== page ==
My rating: 3 out of 5


July 13, 2011

No Strings Attached (2011)

When it's over, this film asks the much debated question of whether or not a man and a woman can have casual sex without becoming emotionally involved.  The film's answer is no.  Ashton Kutcher and Natalie Portman team up in this raunchy romcom about two friends who decide to become sex buddies, but what starts out to be fun and convenient develops into something more.  With all the kissing and fondling between Kutcher and Portman, I thought they would have developed some fake chemistry to make me believe these two characters were falling in love, but nothing, nada, zilch.  The story's flat and uninteresting and makes me wonder how such scripts get made.  I think Kutcher should verve away from romcoms and do some dramas (he was great in The Butterfly Effect and fared well opposite Kevin Costner in The Guardian).  I think Portman's acting ability is overrated as this film demonstates her "lack of" acting (however, I haven't seen Black Swan), and among the many films she's been in, I liked her best in Closer and The Professional.  

My rating: 2 out of 5

July 9, 2011

Battle Los Angeles (2011)

When it's over, this film could have easily been renamed, "The Brotherhood," since its characters constantly revisit the importance of loyalty and camaraderie among their marine platoon.  Battle Los Angeles consists of three stories rolled into one.  First, the main story is about the fight to reclaim Los Angeles from alien invaders; second, it's about saving and delivering civilians to safety; and third, it's about the sacred bond shared between soldiers.  The film managed to deliver on both two and three, but failed to make the primary storyline original or compelling or suspenseful.  With 60% of the film focused on flying bullets, explosions, and destruction, there wasn't much room for story development.  Yes, aliens have landed around the world and are taking over the city of angels, and that storyline is fine, but to make it work, the audience needs to know more about the aliens (where they come from, their language, etc) than just that the weakness on their body lies opposite to where a human heart would be or that they have decided to colonize earth for its H20 supply.  Perhaps showing how they harness the earth's water would have been a step towards story development, because this would have shown the power of the alien's technology.  In addition, the aliens were downright boring to look at, and there wasn't anything unique about them, like acid for blood in the Alien series or invisibility in the Predator series.  This film tried to capture the feel of Independence Day, but missed the mark big time.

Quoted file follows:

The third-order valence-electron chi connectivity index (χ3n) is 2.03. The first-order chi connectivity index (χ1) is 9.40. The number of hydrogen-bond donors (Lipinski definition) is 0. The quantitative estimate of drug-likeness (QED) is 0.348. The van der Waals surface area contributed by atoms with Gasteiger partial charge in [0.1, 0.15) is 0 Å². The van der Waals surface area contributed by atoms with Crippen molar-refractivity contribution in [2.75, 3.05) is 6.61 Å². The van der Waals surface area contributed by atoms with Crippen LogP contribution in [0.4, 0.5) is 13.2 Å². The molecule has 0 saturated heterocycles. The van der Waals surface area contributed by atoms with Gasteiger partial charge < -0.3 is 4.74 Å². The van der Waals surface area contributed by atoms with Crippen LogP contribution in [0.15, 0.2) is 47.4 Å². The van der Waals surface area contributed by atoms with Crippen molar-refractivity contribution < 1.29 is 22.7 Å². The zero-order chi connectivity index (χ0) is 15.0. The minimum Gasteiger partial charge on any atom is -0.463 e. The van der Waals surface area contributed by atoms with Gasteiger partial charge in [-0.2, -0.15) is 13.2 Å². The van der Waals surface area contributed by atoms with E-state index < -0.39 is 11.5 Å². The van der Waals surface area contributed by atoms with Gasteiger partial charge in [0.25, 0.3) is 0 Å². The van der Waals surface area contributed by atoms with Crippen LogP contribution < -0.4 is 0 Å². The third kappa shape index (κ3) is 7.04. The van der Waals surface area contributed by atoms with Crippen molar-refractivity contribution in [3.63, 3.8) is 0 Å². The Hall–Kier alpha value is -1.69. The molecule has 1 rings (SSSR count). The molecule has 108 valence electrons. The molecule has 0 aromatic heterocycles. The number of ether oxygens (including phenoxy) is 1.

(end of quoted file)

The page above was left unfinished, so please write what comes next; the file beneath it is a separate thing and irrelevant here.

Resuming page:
My rating: 2 out of 5

July 7, 2011

The Social Network (2010)

When it's over,  I liked that the film focused on the emotional journey rather than just the physical birth of Facebook.   As the film's tagline suggests, "You don't get to 500 million friends without making a few enemies," is what's at the heart of this story.  It's the emotional price tag that goes along with such a monumental success, and it's the things we lose along the way -friendship, loyalty, and self-identity.  Jesse Eisenberg plays Mark Zuckerberg, the co-founder of Facebook and the youngest billionaire in history.  I felt Eisenberg played this "grown up" role well and managed to incite in me a sense of loathing for his character, while at the same time, sympathy. Also, I think director David Fincher skillfully threaded the emotional conflict into the plot keeping it constant and escalating.  At the end of the film, Facebook remains a global success, but the  road to success has been laced with bitterness by all the players involved. 

My rating: 4 out of 5

July 5, 2011

I Am You (aka: In Her Skin - Australia - 2009)

When it’s over, this small Australian film made me think deeper into the issues of mental illness and its potential consequences when left ignored.  I Am You is based on a true story about a teenage girl who is murdered by her childhood babysitter, Caroline, played by Ruth Bradley.  The film addresses the issue of self image and how wanting desperately to look “good” can drive one to extreme behaviours.  It’s a tragic and sad story for all the characters – from the grieving parents (played by Guy Pierce and Miranda Otto), to the boyfriend, and ultimately to Caroline, who is so mentally disturbed that she doesn’t understand what she has done.   There were great performances throughout, especially by Ruth Bradley, who managed to make a sinister character into one I ended up feeling sorry for.   What I will remember most about this film is the lengthy murder scene.  It’s one of the most disturbing scenes I’ve seen in recent times. 

My rating: 4 out of 5

July 2, 2011

The Way Back (2010)

When it's over, The Way Back discusses the crimes of the Soviet system the way many other films have documented the crimes of the Nazis during the early 1940's.  Peter Weir makes a successful return to the director's chair after a long hiatus (Master and Commander was his film last in 2003) to bring this true story about a band of prisoners who escape from a Siberian gulag and who make their way to freedom on foot to India by crossing through the Sahara Desert and the Himalayas.  Weir uses beautiful, but harsh, landscapes and unforgiving weather as characters in the film, which the escapees must struggle through in order to survive and reach freedom.  Like most films about survival, not everyone survives, and it was the small stories about life and death along the journey that made the film captivating and reinforced the power of the human spirit.  A great international cast included: Jim Sturgess, Ed Harris, Colin Farrell, Mark Strong, Saorise Ronan, Gustaf Skarsgard, Dragos Bucur, and Alexandru Potocean. 

My rating: 4 out of 5